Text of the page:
476 - 550

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Aryabhata (Sanskrit: आर्यभट, ISO: Āryabhaṭa) or Aryabhata I (476–550 CE) was the first of the major mathematician-astronomers from the classical age of Indian mathematics and Indian astronomy. Read more on Wikipedia

Since 2007, the English Wikipedia page of Aryabhata has received more than 6,367,042 page views. His biography is available in 84 different languages on Wikipedia (up from 80 in 2019). Aryabhata is the 23rd most popular astronomer, the 38th most popular biography from India and the most popular Indian Astronomer.

Aryabhata was a mathematician and astronomer who is most famous for developing the concept of zero and the number system that is used today.

Memorability Metrics

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    Historical Popularity Index (HPI)

  • 84

    Languages Editions (L)

  • 3.67

    Effective Languages (L*)

  • 6.59

    Coefficient of Variation (CV)

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Among astronomers, Aryabhata ranks 23 out of 532Before him are Edmond Halley, Charles Messier, Neil deGrasse Tyson, Abd al-Rahman al-Sufi, Avempace, and Robert Woodrow Wilson. After him are Roger Joseph Boscovich, Giuseppe Piazzi, Arthur Eddington, Wilhelm Schickard, Heinrich Wilhelm Matthias Olbers, and Mary Somerville.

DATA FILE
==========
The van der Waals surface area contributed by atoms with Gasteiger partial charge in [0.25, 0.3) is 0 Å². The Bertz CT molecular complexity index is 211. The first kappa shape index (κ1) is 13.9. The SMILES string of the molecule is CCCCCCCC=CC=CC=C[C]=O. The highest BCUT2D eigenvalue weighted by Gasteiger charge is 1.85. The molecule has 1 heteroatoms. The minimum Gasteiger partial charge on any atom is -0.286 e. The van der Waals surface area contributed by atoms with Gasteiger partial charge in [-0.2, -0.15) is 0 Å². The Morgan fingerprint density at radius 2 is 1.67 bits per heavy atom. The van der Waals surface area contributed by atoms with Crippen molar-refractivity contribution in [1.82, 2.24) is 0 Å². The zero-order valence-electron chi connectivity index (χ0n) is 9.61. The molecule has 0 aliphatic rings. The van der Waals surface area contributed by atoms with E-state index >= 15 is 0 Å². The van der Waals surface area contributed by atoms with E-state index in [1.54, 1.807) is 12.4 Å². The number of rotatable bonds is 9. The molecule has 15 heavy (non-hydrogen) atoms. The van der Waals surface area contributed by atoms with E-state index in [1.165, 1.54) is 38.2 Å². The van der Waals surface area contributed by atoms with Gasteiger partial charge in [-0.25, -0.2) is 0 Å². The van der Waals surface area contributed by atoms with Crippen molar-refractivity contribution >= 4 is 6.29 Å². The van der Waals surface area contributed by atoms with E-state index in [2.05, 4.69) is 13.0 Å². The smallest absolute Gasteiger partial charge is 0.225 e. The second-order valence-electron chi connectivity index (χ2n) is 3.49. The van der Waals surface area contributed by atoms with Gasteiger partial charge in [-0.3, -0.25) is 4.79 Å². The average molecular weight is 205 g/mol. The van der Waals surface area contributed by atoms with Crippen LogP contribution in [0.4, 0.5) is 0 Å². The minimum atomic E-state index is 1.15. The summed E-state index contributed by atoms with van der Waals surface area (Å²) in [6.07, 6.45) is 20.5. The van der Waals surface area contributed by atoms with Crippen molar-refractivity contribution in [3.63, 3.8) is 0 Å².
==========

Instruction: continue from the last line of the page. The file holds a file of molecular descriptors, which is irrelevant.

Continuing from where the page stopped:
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Among people born in 476, Aryabhata ranks 1 Among people deceased in 550, Aryabhata ranks 1After him are Cosmas Indicopleustes, Damascius, and Buddhapālita.

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In India

Among people born in India, Aryabhata ranks 38 out of 1,227Before him are Salman Khan (1965), Mahavira (-599), Aishwarya Rai (1973), Jahangir (1569), Amartya Sen (1933), and William Makepeace Thackeray (1811). After him are Swami Vivekananda (1863), Bhāskara II (1114), Tulsidas (1532), Valmiki (-80), Julie Christie (1940), and Sariputta (-568).


Among astronomers born in India, Aryabhata ranks 1After him are Varāhamihira (505).